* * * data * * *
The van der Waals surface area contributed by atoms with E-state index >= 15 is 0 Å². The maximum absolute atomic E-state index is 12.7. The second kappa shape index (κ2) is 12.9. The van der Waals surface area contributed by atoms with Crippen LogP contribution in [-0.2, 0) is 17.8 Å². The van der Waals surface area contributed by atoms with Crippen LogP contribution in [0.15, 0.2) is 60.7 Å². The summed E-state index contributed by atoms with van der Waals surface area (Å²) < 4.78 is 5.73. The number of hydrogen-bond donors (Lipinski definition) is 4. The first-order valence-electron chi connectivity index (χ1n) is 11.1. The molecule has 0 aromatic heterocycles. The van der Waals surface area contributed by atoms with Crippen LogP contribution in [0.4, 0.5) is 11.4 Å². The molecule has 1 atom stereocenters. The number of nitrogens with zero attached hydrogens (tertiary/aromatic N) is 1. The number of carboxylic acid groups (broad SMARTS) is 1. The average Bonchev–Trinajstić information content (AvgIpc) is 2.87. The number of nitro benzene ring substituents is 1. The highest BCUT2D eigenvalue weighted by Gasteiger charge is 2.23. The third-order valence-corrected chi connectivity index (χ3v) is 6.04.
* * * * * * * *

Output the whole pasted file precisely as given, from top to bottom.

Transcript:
The van der Waals surface area contributed by atoms with E-state index >= 15 is 0 Å². The maximum absolute atomic E-state index is 12.7. The second kappa shape index (κ2) is 12.9. The van der Waals surface area contributed by atoms with Crippen LogP contribution in [-0.2, 0) is 17.8 Å². The van der Waals surface area contributed by atoms with Crippen LogP contribution in [0.15, 0.2) is 60.7 Å². The summed E-state index contributed by atoms with van der Waals surface area (Å²) < 4.78 is 5.73. The number of hydrogen-bond donors (Lipinski definition) is 4. The first-order valence-electron chi connectivity index (χ1n) is 11.1. The molecule has 0 aromatic heterocycles. The van der Waals surface area contributed by atoms with Crippen LogP contribution in [0.4, 0.5) is 11.4 Å². The molecule has 1 atom stereocenters. The number of nitrogens with zero attached hydrogens (tertiary/aromatic N) is 1. The number of carboxylic acid groups (broad SMARTS) is 1. The average Bonchev–Trinajstić information content (AvgIpc) is 2.87. The number of nitro benzene ring substituents is 1. The highest BCUT2D eigenvalue weighted by Gasteiger charge is 2.23. The third-order valence-corrected chi connectivity index (χ3v) is 6.04.